Paramedic’s Corner: Tracking the ticks to stop Lyme Disease (part 2)
By: Ambulance Director Gary Carmack
Posted: Monday, June 15, 2009 11:52 am
Ambulance Director Gary Carmack
Following the first part of this two-part article, I received some comments from readers that the hallmark clinical sign of Lyme Disease wasn’t present when they got Lyme Disease.
This is in reference to the change in skin color with central clearing causing the so-called “bull’s eye.” In medical terms, this rash is called “erythema migrans.” It is a circular rash that continues to grow. In many cases, this rash is lacking, and the lack of the rash can cause a misdiagnosis.
Most tick fever patients have flu-type symptoms such as fatigue, malaise, headache, muscle aches, joint pain and sometimes a rash. The problem is that if left untreated, the results can be serious or even fatal for the patient. The best advice I can give is if you get a tick bite and begin to get sick, see your physician immediately and tell her or him that you feel sick and had a tick bite. Raising the awareness level is what this article is about.
Part one last week ended with descriptions of stages one and two of Lyme Disease. The third or late stage is a state of persistent infection, which can occur months or years after initial exposure. This can have the same serious neurological complications as the second stage, however, the patient may also develop encephalopathy (an abnormal condition of the structure or function of the brain) with defects in mental ability, loss of memory, depression, and sleep disorders. The patient might have tremendous large joint problems and this can appear in more than one joint (polyarthritis).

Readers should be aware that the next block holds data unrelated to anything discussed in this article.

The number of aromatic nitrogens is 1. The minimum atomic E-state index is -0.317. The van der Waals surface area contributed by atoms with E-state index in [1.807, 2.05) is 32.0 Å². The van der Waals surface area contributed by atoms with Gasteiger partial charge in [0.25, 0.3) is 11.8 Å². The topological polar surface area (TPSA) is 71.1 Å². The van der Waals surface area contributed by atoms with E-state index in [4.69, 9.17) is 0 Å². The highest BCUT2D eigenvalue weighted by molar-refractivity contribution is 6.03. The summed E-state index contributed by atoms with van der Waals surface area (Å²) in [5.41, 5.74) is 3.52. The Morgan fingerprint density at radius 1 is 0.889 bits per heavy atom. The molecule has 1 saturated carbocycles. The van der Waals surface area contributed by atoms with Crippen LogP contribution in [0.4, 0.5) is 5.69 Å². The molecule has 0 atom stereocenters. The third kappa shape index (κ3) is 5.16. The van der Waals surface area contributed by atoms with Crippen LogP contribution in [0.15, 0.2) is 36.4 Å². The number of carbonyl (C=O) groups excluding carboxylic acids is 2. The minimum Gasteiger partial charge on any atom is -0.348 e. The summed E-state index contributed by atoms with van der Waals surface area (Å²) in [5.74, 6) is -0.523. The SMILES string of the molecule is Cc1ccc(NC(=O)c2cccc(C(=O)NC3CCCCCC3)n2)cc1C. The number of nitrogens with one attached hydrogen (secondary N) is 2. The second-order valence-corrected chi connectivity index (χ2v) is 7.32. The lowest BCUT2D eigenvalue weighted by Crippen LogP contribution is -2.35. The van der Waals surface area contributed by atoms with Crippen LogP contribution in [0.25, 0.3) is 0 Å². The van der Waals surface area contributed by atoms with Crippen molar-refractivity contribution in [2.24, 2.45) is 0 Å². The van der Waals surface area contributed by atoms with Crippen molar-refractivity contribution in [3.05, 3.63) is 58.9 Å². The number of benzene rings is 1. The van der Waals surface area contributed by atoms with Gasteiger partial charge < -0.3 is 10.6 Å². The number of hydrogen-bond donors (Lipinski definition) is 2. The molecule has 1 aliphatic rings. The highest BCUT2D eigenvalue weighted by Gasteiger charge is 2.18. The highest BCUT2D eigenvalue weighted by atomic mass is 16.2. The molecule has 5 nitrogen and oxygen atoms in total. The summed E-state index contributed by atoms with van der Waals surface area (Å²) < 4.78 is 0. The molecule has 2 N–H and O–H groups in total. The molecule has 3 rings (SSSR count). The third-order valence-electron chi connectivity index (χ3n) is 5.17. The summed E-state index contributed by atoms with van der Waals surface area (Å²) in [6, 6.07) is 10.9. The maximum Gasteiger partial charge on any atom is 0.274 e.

Besides awareness, the next important point of this article is to alert people to prevention strategies.
The first thing to remember is screening for ticks. Do a complete body check if you have been in an area with potential for ticks. Check children carefully, and be sure and check in the hair as well as on exposed skin.
If you find a tick, remove it immediately. Do not try old remedies like smothering the tick or burning it. Just firmly grasp the tick, using fine-tipped tweezers if needed, and pull the tick in a steady motion out of your skin. Then wash the area with soap and water.
The second preventative strategy is to use insect repellent. I use repellent with DEET. Whichever product you use, be sure and follow the directions carefully.
To summarize: to protect yourself and your family from Lyme Disease, be sure and see your doctor if you have flu-like symptoms following a tick bite, especially if a rash, fatigue, or any arthritis-type pain is present. Arthritis develops in about 60 percent of patients within weeks to months, and sometimes up to two years after an infection. Also, be proactive by careful screening for ticks and using repellents with DEET, following the directions very carefully.